It was the mid-1960s. My mother’s final days as a teacher had brought us to Tema, Ghana’s new harbour city. It was connected to Accra the capital by a 20-mile modern motorway. Cliff Richard and Bee Gees blurted out of most record kiosks and drinking bars. Hip guys also carried showed off with small Akasanoma transistor radios, tuned loudly to Marmalade and the Beatles on GBC Radio Listeners Choice or Voice of America.
Tema was centre of the World
Tema was hip and synonymous with music from around the world – an exciting melting pot of people working and living out their dreams in an exceptional multicultural city. The popular drinking bars at Site 14 were open all night, patronised by seamen who brought in all the hit records. Streams of visitors came through the port. Meridian Hotel was not far from there. It stood on the Greenwich Meridian from where you can reach the precise centre of the earth, a few kilometres into the sea, from the Atlantic coast.
I first heard Sam Cook’s “Chain Gang” walking past Site 14 after school one day. I attended Oninku Primary school, a stone throw away. Site 14 was also a red-light district, which meant that primary school boys like me had no business here after sunset.
Compared to Soul and Highlife, Pop music wasn’t great for dancing, even though slow tempo songs like “House of the Rising Sun” by Animals and Bee Gee’s “Massachusetts” were ideal for ‘smoochie’ at student dances. I was too young for that.
The craze for pop music in Tema erupted when the Lebanese proprietors of Casino, Tema’s prime cinema surprised everybody with two great Pop films – “Summer Holidays”, featuring Cliff Richard and the Shadows and “Pop Gear” with a dazzling lineup of stars. I remember sneaking into the afternoon show with friends and shrieking along like the Beatles groupies in the film. The only problem was that the images on the screen were barely visible in the sunlit open-air cinema.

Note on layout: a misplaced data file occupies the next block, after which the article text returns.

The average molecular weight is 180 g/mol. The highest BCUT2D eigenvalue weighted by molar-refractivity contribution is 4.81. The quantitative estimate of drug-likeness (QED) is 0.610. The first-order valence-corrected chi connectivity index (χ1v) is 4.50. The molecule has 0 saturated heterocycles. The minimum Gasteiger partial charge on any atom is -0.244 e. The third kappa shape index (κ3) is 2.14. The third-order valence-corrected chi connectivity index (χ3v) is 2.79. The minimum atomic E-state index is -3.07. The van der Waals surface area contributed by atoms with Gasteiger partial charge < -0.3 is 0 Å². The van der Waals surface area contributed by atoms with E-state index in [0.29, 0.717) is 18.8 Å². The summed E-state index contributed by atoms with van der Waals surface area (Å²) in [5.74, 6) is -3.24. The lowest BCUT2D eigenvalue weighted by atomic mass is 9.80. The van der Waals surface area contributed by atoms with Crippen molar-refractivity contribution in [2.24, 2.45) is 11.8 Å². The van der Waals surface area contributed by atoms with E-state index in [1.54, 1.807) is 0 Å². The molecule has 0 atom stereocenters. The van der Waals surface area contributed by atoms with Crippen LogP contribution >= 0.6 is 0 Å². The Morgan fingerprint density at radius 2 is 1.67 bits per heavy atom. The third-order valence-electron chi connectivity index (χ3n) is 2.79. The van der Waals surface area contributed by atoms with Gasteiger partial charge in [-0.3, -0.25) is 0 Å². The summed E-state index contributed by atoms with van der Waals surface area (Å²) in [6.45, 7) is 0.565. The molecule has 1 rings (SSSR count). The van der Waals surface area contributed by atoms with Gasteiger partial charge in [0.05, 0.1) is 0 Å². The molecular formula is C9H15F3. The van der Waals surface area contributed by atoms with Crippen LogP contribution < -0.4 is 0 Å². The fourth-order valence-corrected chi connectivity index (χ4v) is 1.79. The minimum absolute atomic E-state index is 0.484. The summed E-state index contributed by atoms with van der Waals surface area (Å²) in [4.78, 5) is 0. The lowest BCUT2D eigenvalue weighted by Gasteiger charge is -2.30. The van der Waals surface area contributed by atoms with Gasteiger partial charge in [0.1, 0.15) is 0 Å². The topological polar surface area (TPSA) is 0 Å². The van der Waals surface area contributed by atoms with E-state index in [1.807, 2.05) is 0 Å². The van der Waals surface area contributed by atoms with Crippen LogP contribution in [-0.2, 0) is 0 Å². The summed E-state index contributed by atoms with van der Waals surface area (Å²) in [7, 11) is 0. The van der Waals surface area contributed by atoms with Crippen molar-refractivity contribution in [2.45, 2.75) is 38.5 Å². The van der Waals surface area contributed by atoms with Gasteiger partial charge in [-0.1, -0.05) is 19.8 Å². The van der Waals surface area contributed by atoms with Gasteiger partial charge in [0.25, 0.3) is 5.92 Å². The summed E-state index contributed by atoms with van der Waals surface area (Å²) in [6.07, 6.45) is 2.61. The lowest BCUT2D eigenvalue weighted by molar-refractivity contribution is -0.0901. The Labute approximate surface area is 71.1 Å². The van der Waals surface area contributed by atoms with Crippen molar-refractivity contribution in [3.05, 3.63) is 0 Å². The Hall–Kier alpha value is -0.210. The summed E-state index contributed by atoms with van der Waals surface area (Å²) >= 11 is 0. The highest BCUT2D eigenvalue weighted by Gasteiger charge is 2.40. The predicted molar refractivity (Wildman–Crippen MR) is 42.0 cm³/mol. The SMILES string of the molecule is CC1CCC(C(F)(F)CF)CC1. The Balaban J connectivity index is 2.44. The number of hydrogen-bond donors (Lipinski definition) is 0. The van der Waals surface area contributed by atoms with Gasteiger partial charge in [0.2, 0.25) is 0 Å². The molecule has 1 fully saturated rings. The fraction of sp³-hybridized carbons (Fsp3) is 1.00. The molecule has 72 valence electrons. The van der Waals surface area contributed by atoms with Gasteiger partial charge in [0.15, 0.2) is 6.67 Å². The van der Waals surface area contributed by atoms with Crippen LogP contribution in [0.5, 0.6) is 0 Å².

Best vocalist competitions at school.
Pop records were superbly produced and did wonders when you chose a song from that genre for the Best Vocalist competition at school. I got booed off a few times screaming James Brown’s “Mash Potato popcorn.” I then got smart and switched to more sedate lyrical wonders like The Marmalade’s “Reflections of My Life.”
Eventually, I won with “To Love Somebody”. Not the original by Bee Gees but Janis Joplin’s version.
A little explanation is in order. The rules of the competition were clear enough.
- You must not repeat or embellish the lyrics in any way. which I did. 😩
- You must Imitate the accent precisely. I didn’t see why😱
- You must have a great singing voice. I did not. 😟
A two-week rehearsal with a Bee Gees tape gave me great confidence. 💪
A book of lyrics from a book shop in the central market also cured me of repeats and unnecessary embellishments. However, I made no progress trying to imitate Barry Gibbs’s voice. He was an Australian singing with an American accent? I nearly gave up. Then I discovered the version by Janis Joplin. It sounded so improvised I could make it my own.
Everybody laughed when I started singing but somehow I persevered and won them over. Imitating Joplin’s raw version simply got the judges, my opinionated classmates, confused.
I got stuck a few times but I switched to a trembling voice, and repeated: “You know you know, you know, never never never never never”. I would then drop to my knees for well-deserved applause.
I tried winning again with “Mercedes Benz”. This time It didn’t work. I was booed off but Joplin and The Animals had won my heart forever. Through this process also, I was lucky to discover that I had a good voice for poetry.